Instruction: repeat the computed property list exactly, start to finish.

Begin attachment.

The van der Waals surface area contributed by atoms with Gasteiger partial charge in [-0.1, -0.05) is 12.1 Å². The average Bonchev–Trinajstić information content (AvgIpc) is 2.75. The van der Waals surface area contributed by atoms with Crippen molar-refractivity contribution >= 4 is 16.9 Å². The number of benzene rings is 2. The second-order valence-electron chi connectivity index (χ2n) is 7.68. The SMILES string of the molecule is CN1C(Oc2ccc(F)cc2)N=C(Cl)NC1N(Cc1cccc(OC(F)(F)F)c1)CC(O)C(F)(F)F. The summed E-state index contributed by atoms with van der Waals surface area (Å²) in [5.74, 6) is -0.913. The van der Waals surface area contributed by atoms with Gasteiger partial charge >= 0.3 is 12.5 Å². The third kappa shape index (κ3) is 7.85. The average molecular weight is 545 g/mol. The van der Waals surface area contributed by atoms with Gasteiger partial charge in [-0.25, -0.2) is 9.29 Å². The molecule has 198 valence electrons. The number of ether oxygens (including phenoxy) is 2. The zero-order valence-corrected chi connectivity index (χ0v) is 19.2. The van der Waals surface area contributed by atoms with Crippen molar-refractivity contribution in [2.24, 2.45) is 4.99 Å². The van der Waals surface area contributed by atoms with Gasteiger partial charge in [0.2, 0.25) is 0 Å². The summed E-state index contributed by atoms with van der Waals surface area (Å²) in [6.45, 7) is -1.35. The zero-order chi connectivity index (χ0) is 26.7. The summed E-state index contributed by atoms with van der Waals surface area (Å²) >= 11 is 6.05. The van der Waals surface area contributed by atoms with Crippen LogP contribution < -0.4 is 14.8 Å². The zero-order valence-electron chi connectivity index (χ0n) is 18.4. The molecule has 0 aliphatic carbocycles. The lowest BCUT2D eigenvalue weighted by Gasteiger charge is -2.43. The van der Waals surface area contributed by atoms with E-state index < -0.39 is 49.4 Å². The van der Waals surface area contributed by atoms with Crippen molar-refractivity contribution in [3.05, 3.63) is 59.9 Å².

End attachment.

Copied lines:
The van der Waals surface area contributed by atoms with Gasteiger partial charge in [-0.1, -0.05) is 12.1 Å². The average Bonchev–Trinajstić information content (AvgIpc) is 2.75. The van der Waals surface area contributed by atoms with Crippen molar-refractivity contribution >= 4 is 16.9 Å². The number of benzene rings is 2. The second-order valence-electron chi connectivity index (χ2n) is 7.68. The SMILES string of the molecule is CN1C(Oc2ccc(F)cc2)N=C(Cl)NC1N(Cc1cccc(OC(F)(F)F)c1)CC(O)C(F)(F)F. The summed E-state index contributed by atoms with van der Waals surface area (Å²) in [5.74, 6) is -0.913. The van der Waals surface area contributed by atoms with Gasteiger partial charge >= 0.3 is 12.5 Å². The third kappa shape index (κ3) is 7.85. The average molecular weight is 545 g/mol. The van der Waals surface area contributed by atoms with Gasteiger partial charge in [-0.25, -0.2) is 9.29 Å². The molecule has 198 valence electrons. The number of ether oxygens (including phenoxy) is 2. The zero-order valence-corrected chi connectivity index (χ0v) is 19.2. The van der Waals surface area contributed by atoms with Crippen molar-refractivity contribution in [2.24, 2.45) is 4.99 Å². The van der Waals surface area contributed by atoms with Gasteiger partial charge in [0.2, 0.25) is 0 Å². The summed E-state index contributed by atoms with van der Waals surface area (Å²) in [6.45, 7) is -1.35. The zero-order chi connectivity index (χ0) is 26.7. The summed E-state index contributed by atoms with van der Waals surface area (Å²) >= 11 is 6.05. The van der Waals surface area contributed by atoms with Crippen LogP contribution < -0.4 is 14.8 Å². The zero-order valence-electron chi connectivity index (χ0n) is 18.4. The molecule has 0 aliphatic carbocycles. The lowest BCUT2D eigenvalue weighted by Gasteiger charge is -2.43. The van der Waals surface area contributed by atoms with E-state index < -0.39 is 49.4 Å². The van der Waals surface area contributed by atoms with Crippen molar-refractivity contribution in [3.05, 3.63) is 59.9 Å².